Kuwaiti Shooter Becomes First Competitor Representing Independent Olympic Athletes to Win a Gold Medal
Kuwait’s Fehaid Al-Deehani became the first-ever competitor representing the Independent Olympic Athletes (IOA) team to win a gold medal after claiming victory in the men’s double trap at the Olympic Shooting Centre in Rio de Janeiro.
Al-Deehani is competing for the IOA because of the International Olympic Committee’s (IOC) decision to ban Kuwait from competing at Rio 2016 due to alleged interference from the country’s Government.
The IOC suspended Kuwait following the introduction of sports legislation they claimed threatened the autonomy of the country’s National Olympic Committee.
The 49-year-old Al-Deehani won Olympic bronze medals at both the Sydney 2000 and London 2012 but managed to secure gold at Rio 2016 with victory over Italy’s Marco Innocenti 26-24 in the final.
He is the first Kuwait athlete ever to win an Olympic gold medal.
Since making their debut at Mexico City in 1968, Kuwaiti competitors have won only three medals and all of them have been won by Al-Deehani.
The victory will be celebrated in Kuwait but there will also be anger that the country has been denied the opportunity to see its flag raised and national anthem played at the Olympic Games for the first time in its history.
During the medal ceremony, television channels in Kuwait super-imposed their own country’s flag over the Olympic flag raised for Al-Deehani.
“My achievement is for myself,” said Al-Deehani.
“I would like to give my achievement to my country but we are banned.
“I consider this only for me.”
Kuwait’s Minister of State for Youth Affairs Sheikh Salman Sabah Al-Salem Al-Homud Al-Sabah, the man many international officials blame for the country’s position in the cold, led tributes for Al-Deehani’s victory.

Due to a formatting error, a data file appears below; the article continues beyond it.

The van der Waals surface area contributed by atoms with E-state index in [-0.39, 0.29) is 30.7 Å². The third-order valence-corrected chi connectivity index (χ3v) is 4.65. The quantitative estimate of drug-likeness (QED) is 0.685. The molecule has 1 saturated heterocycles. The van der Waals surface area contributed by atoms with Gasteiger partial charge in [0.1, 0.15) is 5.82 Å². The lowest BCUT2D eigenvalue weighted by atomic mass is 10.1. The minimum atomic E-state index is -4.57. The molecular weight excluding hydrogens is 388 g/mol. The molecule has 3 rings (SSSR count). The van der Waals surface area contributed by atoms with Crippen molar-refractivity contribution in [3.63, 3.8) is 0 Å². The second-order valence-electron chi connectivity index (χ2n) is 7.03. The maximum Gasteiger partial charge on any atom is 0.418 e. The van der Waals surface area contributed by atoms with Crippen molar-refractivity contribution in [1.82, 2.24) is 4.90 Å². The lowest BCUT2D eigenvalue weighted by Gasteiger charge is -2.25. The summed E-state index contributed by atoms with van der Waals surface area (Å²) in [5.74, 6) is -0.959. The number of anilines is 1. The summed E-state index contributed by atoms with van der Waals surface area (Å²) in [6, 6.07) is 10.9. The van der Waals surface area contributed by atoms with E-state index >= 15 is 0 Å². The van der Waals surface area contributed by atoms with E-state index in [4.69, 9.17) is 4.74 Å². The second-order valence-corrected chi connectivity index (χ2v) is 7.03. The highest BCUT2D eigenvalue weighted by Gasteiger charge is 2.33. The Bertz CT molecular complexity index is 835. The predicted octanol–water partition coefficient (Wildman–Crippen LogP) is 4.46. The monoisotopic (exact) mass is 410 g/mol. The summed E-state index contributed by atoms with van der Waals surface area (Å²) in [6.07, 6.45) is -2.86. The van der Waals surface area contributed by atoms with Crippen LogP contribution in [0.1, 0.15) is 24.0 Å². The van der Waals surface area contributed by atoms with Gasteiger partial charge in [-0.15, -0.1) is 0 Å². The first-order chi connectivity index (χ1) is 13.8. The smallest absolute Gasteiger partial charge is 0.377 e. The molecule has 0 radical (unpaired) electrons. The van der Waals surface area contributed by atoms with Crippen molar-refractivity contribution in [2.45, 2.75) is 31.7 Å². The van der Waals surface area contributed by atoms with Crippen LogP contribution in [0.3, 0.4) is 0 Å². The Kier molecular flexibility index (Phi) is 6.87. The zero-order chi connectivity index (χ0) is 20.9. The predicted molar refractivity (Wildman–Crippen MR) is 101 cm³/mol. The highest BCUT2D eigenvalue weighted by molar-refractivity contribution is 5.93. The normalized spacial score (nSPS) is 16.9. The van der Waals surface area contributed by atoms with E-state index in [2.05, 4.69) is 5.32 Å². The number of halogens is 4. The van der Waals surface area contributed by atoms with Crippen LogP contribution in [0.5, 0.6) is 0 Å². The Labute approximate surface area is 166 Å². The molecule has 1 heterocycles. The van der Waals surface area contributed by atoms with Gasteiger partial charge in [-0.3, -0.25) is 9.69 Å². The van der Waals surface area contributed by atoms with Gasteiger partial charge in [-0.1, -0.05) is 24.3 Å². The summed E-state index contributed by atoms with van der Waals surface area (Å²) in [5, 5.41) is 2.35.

“This is an unprecedented historic achievement,” he told the Kuwait News Agency.
“In spite of the challenges imposed on Kuwaiti sport, including suspension from international competition, Kuwait did not surrender.”
Independent athletes have competed at the Olympics under various banners since Barcelona 1992.
The Independent Olympic Participants (IOP) was created to accommodate athletes from Yugoslavia and the Republic of Macedonia.
Macedonian athletes could not appear under their own flag because their country had not established a National Olympic Committee (NOC)
Yugoslavia, meanwhile, was under United Nations sanctions which prevented the country from taking part in the Olympics.
A total of 58 athletes took part as IOP athletes, winning a silver and two bronze medals.
All the medals were won by Yugoslavians and also came in shooting.
Jasna Šekarić finished second in the women’s 10m air pistol and Aranka Binder and Stevan Pletikosić finished third in the women’s 10m air rifle and the men’s 50m air rifle prone respectively.
At Sydney 2000 four athletes from East Timor competed for the IOA team during the country’s transition to independence.
Four years ago, in London, four athletes competed as IOA, including the Netherlands Antilles following its dissolution and marathon runner Guor Marial from South Sudan, who still had to form an NOC.
Athletes from Kuwait were originally supposed to compete as IOA as well, because their NOC was suspended.
The Kuwait Olympic Committee were reinstated on the eve of the Games, though, and allowed to compete under their own flag.
A total of 14 countries competed under the Olympic flag in protest at the Soviet Union’s invasion of Afghanistan and the Olympic anthem was played for medal winners.
But the athletes were still representing their own countries.
Steven Scott of Great Britain took the bronze medal after beating compatriot Tim Kneale in the shoot-off.
Australian world number one James Willett was eliminated following a shoot-off against Scott and Kneale who both progressed to the bronze medal match.
Scott shot a perfect 30/30 score to secure third place as well as Britain’s second shooting medal following Ed Ling’s trap bronze on day three.
Republished with permission from insidethegames.biz